The Wallace Collection

The Wallace Collection, A Family Collection, A National Museum, An International Treasure House
  • Flute
  • Unknown Artist / Maker
  • Probably Venice, otherwise 'façon de Venise', probably Netherlands
  • Probably late 16th century -17th century
  • Colourless glass with mould-blown, applied and tooled features.
  • Height: 28.2 cm
    Diameter: 9.5 cm
  • C545
  • Sixteenth Century Gallery
Images & Media
Further Reading

  • The tall, tapering flute was the quintessential wine-glass of wealthy Dutch mercantile society from the late sixteenth to late seventeenth centuries.They were produced in large quantities and were made in Venice for the Dutch market as well as in the Low Countries in the Venetian style ('façon de Venise'). Once the fashion for wearing wide ruffs began, around 1625, drinking from a flute may have been a practical measure. Some flutes retain their covers.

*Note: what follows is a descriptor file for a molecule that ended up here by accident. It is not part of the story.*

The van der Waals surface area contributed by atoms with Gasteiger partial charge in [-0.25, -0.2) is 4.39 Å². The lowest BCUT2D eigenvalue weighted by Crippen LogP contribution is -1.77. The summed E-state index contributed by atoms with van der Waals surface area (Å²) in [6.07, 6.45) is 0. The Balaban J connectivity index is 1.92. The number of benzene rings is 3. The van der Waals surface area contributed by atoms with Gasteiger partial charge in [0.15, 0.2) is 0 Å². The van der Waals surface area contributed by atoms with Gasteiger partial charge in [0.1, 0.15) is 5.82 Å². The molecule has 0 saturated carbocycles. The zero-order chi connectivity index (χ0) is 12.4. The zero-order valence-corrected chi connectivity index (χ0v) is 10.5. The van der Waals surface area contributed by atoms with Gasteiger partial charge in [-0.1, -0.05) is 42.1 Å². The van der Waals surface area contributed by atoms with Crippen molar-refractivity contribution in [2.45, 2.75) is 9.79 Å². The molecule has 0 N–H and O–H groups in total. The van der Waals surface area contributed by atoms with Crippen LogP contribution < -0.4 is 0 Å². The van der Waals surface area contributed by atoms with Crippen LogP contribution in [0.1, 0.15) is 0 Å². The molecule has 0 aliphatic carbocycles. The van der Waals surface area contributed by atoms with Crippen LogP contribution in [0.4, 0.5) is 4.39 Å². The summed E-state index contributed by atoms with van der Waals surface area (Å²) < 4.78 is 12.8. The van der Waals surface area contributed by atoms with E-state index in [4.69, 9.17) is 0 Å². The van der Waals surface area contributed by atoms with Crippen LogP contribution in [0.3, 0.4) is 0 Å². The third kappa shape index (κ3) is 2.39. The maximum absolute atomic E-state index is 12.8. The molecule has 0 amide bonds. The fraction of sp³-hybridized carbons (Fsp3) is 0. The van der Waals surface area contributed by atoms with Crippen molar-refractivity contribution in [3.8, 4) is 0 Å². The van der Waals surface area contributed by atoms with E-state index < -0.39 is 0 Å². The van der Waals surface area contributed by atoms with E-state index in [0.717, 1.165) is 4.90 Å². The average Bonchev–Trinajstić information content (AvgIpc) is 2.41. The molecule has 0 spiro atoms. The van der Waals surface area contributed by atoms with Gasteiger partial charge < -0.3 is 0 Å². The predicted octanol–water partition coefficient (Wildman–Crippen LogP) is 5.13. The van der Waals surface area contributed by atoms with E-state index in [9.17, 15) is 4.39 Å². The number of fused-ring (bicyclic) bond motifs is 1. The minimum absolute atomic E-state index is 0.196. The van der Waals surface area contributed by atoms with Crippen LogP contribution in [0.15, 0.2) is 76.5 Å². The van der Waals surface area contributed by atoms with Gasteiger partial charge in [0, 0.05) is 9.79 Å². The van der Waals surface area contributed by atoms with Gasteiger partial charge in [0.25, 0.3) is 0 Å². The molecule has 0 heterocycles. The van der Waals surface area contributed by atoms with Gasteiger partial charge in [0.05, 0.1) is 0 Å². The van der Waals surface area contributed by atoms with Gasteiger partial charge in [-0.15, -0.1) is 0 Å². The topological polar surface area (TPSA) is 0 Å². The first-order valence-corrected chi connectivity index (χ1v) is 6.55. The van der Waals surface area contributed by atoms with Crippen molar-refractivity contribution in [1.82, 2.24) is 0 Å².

Flutes were usually colourless, allowing full appreciation of both the colour of the wine and the quality of the transparent glass. They were often depicted in seventeenth-century Dutch interior scenes and still lifes. Some paintings include a flute similar to C545, such as ‘Pewter Jug and Silver Tazza on a Table’ by Jan Jansz. den Uyl (Private collection, London), which is dated 1633.
    The form of stem shaft seen on C545 occurs on glasses dated to the end of the sixteenth and the seventeenth centuries. The denticulated ornament on its opposed scroll wings is known in Italian as 'morise'. 'Morise' was an ornamental feature of enduring popularity for the decoration of Venetian and Venetian-style drinking glasses.While some glasses with this feature have been dated to the end of the sixteenth or beginning of the seventeenth century, they are often dated to the wider seventeenth century.
    Due in part to the purity of its untinted, colourless glass, C545 is thought probably to have been made in Venice, but fine Venetian-style glass was also made in the Netherlands, so some uncertainty as to its place of manufacture remains.